1) Sometimes people who have “little or no hope of recovering” survive. (“Little”? Do we really want to say of people with “little hope” of recovery that they might as well not even try? The Lakers had “little hope” of winning the seventh game of the playoffs with a few minutes to go.) Good anecdotes shouldn’t be hard to dig up. They can’t help but be more convincing than Grady’s lede anecdote, involving Bertha Hyman, who at “the age of 91 … had trouble breathing a few days after surgery for a broken hip.” Her nieces were “horrified to find that she had been put on a respirator.” But surely even 91-year-olds who have “trouble breathing” sometimes recover after a stint on a respirator–Grady gives us no indication that Hyman’s condition was obviously terminal.

2) Anyway, doctors aren’t necessarily right about which conditions are obviously terminal. Grady herself notes a study (by the aforementioned Dr. Lynn) showing that 50 to 70 percent of patients given six months or less to live by doctors outlived the prediction. Grady then ignores the obvious issue raised by Lynn’s study–since doctors can’t really tell when someone is going to die, maybe there is a trade-off: Foregoing treatments too early, to allow patients to “die well,” will also substantially shorten life for some of them.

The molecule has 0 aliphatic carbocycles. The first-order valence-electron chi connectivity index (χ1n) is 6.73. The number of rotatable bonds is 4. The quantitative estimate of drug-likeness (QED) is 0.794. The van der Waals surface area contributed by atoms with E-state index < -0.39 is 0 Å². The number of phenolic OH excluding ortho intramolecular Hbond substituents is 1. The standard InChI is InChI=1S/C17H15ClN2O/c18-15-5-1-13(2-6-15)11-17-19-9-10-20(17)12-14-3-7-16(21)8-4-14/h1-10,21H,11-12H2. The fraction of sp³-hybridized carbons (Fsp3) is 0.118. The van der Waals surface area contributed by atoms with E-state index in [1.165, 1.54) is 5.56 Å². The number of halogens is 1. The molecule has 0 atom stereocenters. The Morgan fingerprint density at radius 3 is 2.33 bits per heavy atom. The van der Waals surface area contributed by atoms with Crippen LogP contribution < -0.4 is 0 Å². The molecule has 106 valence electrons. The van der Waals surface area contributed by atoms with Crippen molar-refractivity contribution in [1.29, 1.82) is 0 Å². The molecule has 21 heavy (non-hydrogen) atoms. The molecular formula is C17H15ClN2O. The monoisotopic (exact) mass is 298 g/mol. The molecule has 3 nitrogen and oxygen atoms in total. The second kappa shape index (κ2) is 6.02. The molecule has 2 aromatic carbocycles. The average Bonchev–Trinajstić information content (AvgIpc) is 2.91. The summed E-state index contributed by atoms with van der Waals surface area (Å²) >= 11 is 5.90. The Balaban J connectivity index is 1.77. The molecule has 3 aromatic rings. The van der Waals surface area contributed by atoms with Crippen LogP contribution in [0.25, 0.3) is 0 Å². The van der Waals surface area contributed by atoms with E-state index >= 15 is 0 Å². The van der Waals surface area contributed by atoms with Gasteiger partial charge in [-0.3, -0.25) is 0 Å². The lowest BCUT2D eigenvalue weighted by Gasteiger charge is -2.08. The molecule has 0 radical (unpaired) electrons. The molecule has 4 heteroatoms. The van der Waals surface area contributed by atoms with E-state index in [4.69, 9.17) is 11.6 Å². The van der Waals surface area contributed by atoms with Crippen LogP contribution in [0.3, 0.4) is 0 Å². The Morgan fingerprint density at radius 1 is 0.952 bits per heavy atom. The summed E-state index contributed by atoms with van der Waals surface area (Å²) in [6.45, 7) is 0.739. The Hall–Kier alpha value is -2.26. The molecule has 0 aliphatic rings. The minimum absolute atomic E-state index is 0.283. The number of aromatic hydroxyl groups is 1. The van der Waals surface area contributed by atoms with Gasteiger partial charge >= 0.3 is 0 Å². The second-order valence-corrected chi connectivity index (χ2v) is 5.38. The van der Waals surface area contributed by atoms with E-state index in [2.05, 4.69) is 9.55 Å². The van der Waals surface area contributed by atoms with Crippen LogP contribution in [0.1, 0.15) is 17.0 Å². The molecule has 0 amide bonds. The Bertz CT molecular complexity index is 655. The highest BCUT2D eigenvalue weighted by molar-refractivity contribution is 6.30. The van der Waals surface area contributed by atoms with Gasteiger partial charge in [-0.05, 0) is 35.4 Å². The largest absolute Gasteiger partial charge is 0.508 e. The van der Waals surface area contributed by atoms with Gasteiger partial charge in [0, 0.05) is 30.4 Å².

3) The “culture of medicine” needs to be changed, suggested the earlier Times report. “Too often … death is viewed as a failure of medicine.” Hmmm. I sort of like having a medical culture that views death as a failure. It’s better than the alternative, which is …